ECN Forum
ohm's law , low voltage also? - 12/10/04 12:16 AM
I'm doing a low voltage project, and not use to the amperage etc. the smaller wires. When calculating the amperage, I'm assuming the math technique is the same. I have 1 alarm that is 15 watts. the voltage is 12 volts. Therefore 15 watts divided by 12 volts gives me 1.25 amps. This is the right formula no matter what the voltage etc. is, isn't it? I need a little assurance here:; Thanks ..
Re: ohm's law , low voltage also? - 12/10/04 12:27 AM
Ohms law applies at low voltage.
Re: ohm's law , low voltage also? - 12/10/04 12:46 AM
Thought so; Thanks ....
Re: ohm's law , low voltage also? - 12/10/04 03:29 AM
That's not Ohm's Law, however...
Re: ohm's law , low voltage also? - 12/10/04 03:43 AM
Ohm's law applies, but when working with LV, wire and connection resistance comes into play. I assume your device consumes 15 watts over a range of voltage say from 11 to 14 volts applied at the device.
Re: ohm's law , low voltage also? - 12/10/04 11:31 AM
Just as an FYI: if your project is security alarm or fire alarm there are other requirements for the load calc.

Also be a bit careful about the length & size of the wires. #18/20/22 alarm wiring is often very long runs and can add a lot more resistance than the 14/12/10 we normally use.
Re: ohm's law , low voltage also? - 12/10/04 10:07 PM
A certian length of say 14 gauge wire will have the same voltage drop at the same amps no matter what the supply voltage is. However, that voltage drop will be a bigger percentage of the supply voltage when the supply voltage is lower. Thus, what is an acceptable drop at 120V would be bad when the supply is 12V. 12 volt light bulbs will look dimmer than 120V bulbs seeing the same voltage drop. This is a big reason why POCOs use high voltages for long distance transmission.
Re: ohm's law , low voltage also? - 12/11/04 01:15 AM
Quote
That's not Ohm's Law, however...
Isn't it derived from ohms law though??. Seem to remember someone proving that one time or another?
Re: ohm's law , low voltage also? - 12/11/04 01:58 AM
Ohm's Law is E = IR.

Watt's Law is P = IV.
Re: ohm's law , low voltage also? - 12/11/04 02:57 AM
My "Ugly's book" says that the three basic Ohm's law formulas are: I=E/R, R=E/I, and
E= IxR

I = Amperes
E = Volts
R = Ohms
P = Watts

Maybe Ugly's wrong Thanks anyway for the input... Steve
Re: ohm's law , low voltage also? - 12/11/04 03:24 AM
George Simon Ohm.(March 16,1789-July 6,1854) Re: ohm's law , low voltage also? - 12/11/04 03:40 AM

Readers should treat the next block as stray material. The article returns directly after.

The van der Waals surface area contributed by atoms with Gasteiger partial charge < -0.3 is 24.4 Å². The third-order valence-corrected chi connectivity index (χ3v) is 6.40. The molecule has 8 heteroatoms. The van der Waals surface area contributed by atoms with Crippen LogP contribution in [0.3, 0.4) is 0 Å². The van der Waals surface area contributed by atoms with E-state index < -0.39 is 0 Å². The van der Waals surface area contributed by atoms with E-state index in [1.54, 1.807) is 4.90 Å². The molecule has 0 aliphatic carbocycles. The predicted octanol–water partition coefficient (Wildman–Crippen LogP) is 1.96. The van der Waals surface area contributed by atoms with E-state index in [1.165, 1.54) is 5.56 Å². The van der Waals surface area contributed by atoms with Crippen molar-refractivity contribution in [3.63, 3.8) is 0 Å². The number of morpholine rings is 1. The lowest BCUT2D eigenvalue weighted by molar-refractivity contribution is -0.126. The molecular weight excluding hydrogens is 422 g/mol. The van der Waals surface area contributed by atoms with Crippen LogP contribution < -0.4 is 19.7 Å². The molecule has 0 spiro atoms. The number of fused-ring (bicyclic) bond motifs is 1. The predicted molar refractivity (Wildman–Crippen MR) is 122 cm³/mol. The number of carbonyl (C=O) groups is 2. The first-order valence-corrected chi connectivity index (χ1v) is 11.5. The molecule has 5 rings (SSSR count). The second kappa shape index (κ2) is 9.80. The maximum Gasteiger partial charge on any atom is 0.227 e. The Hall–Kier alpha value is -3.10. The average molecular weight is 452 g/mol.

E=IR, I=E/R, and R=E/I are all Ohm's Law, just stated in different ways.
Watt's law is W=IE(orV) or W=I^2V (that's "I" squared)
Re: ohm's law , low voltage also? - 12/11/04 01:15 PM
Quote
Ohm's Law is E = IR.
Watt's Law is P = IV.

This is correct as V is the same as E. It is your (EMF) ElectroMotive Force or Volts. So yes that is correct.
Re: ohm's law , low voltage also? - 12/12/04 12:06 AM
Sorry about going multilingual there. Indeed, E == V. (Please hold the remarks about being a cunning linguist.)
Re: ohm's law , low voltage also? - 12/12/04 03:19 AM

Bill
Re: ohm's law , low voltage also? - 12/12/04 01:15 PM
By reading some of the responses I thought I would chime in with a little more.

In school they have shown us 12 different formulas for finding whatever it is you want to find. There are several variations and now they are gradually going into inductance and capacitance. Doesn't really apply here though.

Anyway the basic that everyone has listed is:

E = I x R

I = E / R

R = E / I

then we have:

P = I x E

I = P / E

E = P / I

from these two formulas above they have shown us how to break these down to get 6 more formulas.

E² = R x P

R = E² / P

P = E² / R

and then we have:

P = I² x R

I² = P / R

R = P / I²

They all work if you give them a shot. I know it has helped is school by being able to go through the "backdoor" on some problems. Enjoy.

* edited because I can't spell this early in the morning*

[This message has been edited by GA76Apprentice (edited 12-12-2004).]
Re: ohm's law , low voltage also? - 12/12/04 03:41 PM
By the way,
There is no such thing as the common thinking "Watts Law".
As any free thinking person will tell you, James Watt invented, among other things, the Steam Engine, the term "Watt" and it's multipliers, was applied after his death.
It was actually Edison that came up with the Power Calculation that we call Watt's Law.